Apr. 20, 2006 update: The Palestinian "give-me" attitude is again on display with the election of Hamas to lead the Palestinian Authority and the cut-off of funds by Israel and many Western sources as a result. The mentality includes not only the PA leadership but also the Associated Press writer, Mohammed Daraghmeh. Omar Abdel Razek, the Hamas operative in charge of PA finances, said that he lacks the money to pay the PA's 165,000 employees their March salaries. He then adopts a strikingly passive pose, waiting for the funds to rain down from somewhere anywhere: "It's a puzzling problem. You can't do anything. You can only wait. So I have a strange feeling. For the first time, I find myself in such a dilemma. But I hope that God will provide a solution." Asked what would happen if no Western aid appears, Abdel Razek said: "I don't want to think of the worst. We will keep talking with the Arab countries, and we hope they will help us overcome the crisis."
Apparently, the United Nations shares the same mentality; Daraghmeh characterizes an unnamed recent report warning of a "grave humanitarian crisis if the foreign funding remains frozen, with poverty in the West Bank and Gaza reaching as high as 75 percent."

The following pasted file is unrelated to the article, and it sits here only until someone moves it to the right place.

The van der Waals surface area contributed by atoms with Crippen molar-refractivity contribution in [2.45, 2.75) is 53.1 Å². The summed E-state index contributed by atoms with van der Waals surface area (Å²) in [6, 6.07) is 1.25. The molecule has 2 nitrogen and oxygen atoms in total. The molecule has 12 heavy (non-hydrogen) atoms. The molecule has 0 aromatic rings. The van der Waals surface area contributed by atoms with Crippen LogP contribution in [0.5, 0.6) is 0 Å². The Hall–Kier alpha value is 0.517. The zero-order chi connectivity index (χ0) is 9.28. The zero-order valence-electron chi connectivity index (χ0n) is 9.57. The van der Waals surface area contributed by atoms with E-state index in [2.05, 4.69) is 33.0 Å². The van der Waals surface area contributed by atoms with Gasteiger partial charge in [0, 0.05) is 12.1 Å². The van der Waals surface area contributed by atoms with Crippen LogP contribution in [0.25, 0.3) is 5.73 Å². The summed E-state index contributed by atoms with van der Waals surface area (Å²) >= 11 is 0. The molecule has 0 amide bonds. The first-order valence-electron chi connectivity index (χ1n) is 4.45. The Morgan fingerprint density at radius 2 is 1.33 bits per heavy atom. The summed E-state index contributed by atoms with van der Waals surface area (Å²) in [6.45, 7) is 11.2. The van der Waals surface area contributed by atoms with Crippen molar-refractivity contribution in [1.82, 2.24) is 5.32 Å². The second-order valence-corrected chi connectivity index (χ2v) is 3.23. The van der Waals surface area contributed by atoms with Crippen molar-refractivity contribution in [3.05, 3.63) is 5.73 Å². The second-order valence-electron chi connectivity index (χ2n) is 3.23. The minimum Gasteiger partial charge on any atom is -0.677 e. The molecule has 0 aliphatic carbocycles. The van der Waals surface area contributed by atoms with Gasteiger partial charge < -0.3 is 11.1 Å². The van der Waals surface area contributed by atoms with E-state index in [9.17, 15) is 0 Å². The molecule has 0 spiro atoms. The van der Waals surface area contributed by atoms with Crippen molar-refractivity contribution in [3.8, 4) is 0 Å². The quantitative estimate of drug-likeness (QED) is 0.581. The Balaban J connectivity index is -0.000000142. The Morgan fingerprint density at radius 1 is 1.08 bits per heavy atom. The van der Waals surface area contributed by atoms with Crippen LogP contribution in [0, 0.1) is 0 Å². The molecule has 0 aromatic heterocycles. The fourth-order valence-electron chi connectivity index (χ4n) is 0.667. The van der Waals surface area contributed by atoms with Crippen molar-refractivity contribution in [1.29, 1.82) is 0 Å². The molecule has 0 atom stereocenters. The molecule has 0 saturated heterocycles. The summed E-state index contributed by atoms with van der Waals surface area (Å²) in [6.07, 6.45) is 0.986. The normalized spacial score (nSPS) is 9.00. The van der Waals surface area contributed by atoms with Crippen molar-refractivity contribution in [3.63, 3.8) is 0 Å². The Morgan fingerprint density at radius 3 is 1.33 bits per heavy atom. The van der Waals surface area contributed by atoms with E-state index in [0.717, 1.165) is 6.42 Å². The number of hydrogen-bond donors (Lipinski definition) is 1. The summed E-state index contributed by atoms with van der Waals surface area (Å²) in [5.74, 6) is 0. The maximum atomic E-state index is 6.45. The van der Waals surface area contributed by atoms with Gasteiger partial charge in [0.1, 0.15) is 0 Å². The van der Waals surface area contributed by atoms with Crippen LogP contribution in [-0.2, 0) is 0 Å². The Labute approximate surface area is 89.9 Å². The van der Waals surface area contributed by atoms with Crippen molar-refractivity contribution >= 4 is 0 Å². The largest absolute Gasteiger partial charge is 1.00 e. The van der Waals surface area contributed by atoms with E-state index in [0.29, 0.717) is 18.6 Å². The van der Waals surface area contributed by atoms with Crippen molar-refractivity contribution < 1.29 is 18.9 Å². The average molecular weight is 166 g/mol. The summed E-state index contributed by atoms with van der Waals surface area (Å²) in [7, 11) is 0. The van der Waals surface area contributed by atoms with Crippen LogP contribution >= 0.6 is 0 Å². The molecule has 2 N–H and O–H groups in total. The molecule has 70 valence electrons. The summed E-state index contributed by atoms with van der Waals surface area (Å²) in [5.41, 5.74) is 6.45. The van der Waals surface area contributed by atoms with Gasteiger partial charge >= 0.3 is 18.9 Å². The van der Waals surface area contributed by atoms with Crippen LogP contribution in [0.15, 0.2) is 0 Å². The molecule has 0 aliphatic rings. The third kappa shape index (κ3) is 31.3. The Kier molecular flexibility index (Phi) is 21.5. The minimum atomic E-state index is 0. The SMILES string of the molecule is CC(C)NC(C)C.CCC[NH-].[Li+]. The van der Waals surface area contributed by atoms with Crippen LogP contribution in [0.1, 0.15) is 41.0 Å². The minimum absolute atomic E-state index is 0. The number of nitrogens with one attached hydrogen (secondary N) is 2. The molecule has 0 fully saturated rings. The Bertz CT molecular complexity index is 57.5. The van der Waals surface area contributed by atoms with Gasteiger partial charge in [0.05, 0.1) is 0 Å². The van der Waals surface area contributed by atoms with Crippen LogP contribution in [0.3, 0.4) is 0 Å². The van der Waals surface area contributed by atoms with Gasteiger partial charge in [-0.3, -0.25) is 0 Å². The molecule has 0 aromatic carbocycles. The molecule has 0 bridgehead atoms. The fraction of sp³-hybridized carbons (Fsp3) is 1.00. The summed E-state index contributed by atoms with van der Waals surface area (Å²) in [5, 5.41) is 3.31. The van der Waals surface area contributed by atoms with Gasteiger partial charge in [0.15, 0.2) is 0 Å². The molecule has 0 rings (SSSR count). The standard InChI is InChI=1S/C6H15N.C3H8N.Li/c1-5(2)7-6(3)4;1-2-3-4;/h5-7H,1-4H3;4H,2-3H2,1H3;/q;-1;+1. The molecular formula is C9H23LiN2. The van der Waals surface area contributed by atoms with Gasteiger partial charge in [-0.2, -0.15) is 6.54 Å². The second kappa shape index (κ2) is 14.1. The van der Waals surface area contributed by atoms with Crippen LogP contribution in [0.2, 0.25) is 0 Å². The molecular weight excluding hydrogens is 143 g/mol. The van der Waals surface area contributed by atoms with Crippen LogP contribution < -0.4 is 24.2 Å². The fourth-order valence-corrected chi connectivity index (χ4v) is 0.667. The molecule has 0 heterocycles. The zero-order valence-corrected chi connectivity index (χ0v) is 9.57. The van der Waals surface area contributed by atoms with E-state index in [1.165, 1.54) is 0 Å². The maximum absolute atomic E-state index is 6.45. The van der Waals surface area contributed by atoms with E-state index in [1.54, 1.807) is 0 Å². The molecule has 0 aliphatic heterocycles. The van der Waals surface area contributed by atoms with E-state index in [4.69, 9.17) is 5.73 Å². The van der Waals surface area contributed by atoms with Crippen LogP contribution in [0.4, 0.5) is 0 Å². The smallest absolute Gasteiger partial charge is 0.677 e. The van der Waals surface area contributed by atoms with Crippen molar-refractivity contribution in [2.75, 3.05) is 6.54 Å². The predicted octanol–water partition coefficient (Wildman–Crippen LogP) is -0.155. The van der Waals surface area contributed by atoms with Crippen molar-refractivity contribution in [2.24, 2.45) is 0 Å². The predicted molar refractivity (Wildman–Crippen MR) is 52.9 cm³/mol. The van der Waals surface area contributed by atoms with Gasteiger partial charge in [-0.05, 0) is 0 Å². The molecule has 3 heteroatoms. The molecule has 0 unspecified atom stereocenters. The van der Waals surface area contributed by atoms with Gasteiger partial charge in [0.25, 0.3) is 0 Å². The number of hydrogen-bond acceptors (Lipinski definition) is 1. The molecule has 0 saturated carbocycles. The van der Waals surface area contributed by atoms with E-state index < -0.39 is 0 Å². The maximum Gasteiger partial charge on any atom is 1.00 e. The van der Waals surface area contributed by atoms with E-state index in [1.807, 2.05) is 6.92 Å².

Apr. 15, 2008 update: More investments in Palestinian apartments; see details at "Will Palestinian Prosperity End the Arab-Israeli Conflict?"
May 9, 2011 update: After the Palestinian Authority signed an accord with Hamas, the Israeli government cut off some fund transfers to the PA. To which, the PA replied with its wonted insolence and greed. Quoting Xinhua:
An official in the Palestinian National Authority said Monday PNA would not be able to pay the salaries of government employees after Israel had frozen the transfer of tax revenues. There are only two solutions to the salary issue, said the Palestinian government's spokesman Ghassan Al-Khatib, "The two choices are either Israel pays the taxes money to the PNA or the international donors try to fund the salaries."
June 1, 2011 update: Salam Fayyad displayed petulance at the slow delivery of promised donations: "We need to see an acceleration in the receipt of aid that has been committed," he demanded, insisting that we "are not asking for anything more than what we need." More: "In 2011, we have been receiving $52.5 million dollars a month from the Arab countries, which is much less than the amount they committed to deliver."
Comment: I wonder how far it would get me, as the head of a non-profit that raises voluntary donations, if I adopted this tone of entitlement.
June 19, 2011 update: "Gaza families shut down UN summer camps" reads the headline from Maan News. Why so? "Homeless families in the southern Gaza Strip on Saturday shut down UNRWA summer camps in protest over the agency's failure to reconstruct homes destroyed during the Second Intifada."